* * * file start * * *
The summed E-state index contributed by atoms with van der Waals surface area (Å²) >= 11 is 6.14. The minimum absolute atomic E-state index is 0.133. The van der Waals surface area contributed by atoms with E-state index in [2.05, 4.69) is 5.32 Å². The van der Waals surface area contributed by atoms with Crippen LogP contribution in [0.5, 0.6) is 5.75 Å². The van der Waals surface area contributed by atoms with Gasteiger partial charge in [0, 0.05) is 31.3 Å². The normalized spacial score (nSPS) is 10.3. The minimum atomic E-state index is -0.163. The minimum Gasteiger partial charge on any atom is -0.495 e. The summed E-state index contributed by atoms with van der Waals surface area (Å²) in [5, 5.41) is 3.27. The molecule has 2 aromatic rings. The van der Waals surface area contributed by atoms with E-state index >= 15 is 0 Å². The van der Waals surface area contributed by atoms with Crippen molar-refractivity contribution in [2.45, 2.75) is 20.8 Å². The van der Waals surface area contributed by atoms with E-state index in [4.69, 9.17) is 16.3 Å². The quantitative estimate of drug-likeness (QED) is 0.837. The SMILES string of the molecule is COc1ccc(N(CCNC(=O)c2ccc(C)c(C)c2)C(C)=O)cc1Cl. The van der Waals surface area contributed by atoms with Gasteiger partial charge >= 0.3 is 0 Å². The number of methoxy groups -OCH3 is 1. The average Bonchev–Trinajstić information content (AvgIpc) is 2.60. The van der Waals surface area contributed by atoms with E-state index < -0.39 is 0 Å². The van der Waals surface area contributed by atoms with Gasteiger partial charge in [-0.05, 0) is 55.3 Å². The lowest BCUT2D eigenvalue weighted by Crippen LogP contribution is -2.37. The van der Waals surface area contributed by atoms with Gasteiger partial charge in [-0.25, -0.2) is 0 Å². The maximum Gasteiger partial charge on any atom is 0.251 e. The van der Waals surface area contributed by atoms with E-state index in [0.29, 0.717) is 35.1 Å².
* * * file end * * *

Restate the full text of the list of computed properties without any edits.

The summed E-state index contributed by atoms with van der Waals surface area (Å²) >= 11 is 6.14. The minimum absolute atomic E-state index is 0.133. The van der Waals surface area contributed by atoms with E-state index in [2.05, 4.69) is 5.32 Å². The van der Waals surface area contributed by atoms with Crippen LogP contribution in [0.5, 0.6) is 5.75 Å². The van der Waals surface area contributed by atoms with Gasteiger partial charge in [0, 0.05) is 31.3 Å². The normalized spacial score (nSPS) is 10.3. The minimum atomic E-state index is -0.163. The minimum Gasteiger partial charge on any atom is -0.495 e. The summed E-state index contributed by atoms with van der Waals surface area (Å²) in [5, 5.41) is 3.27. The molecule has 2 aromatic rings. The van der Waals surface area contributed by atoms with E-state index >= 15 is 0 Å². The van der Waals surface area contributed by atoms with Crippen molar-refractivity contribution in [2.45, 2.75) is 20.8 Å². The van der Waals surface area contributed by atoms with E-state index in [4.69, 9.17) is 16.3 Å². The quantitative estimate of drug-likeness (QED) is 0.837. The SMILES string of the molecule is COc1ccc(N(CCNC(=O)c2ccc(C)c(C)c2)C(C)=O)cc1Cl. The van der Waals surface area contributed by atoms with Gasteiger partial charge >= 0.3 is 0 Å². The number of methoxy groups -OCH3 is 1. The average Bonchev–Trinajstić information content (AvgIpc) is 2.60. The van der Waals surface area contributed by atoms with E-state index < -0.39 is 0 Å². The van der Waals surface area contributed by atoms with Gasteiger partial charge in [-0.05, 0) is 55.3 Å². The lowest BCUT2D eigenvalue weighted by Crippen LogP contribution is -2.37. The van der Waals surface area contributed by atoms with Gasteiger partial charge in [-0.25, -0.2) is 0 Å². The maximum Gasteiger partial charge on any atom is 0.251 e. The van der Waals surface area contributed by atoms with E-state index in [0.29, 0.717) is 35.1 Å².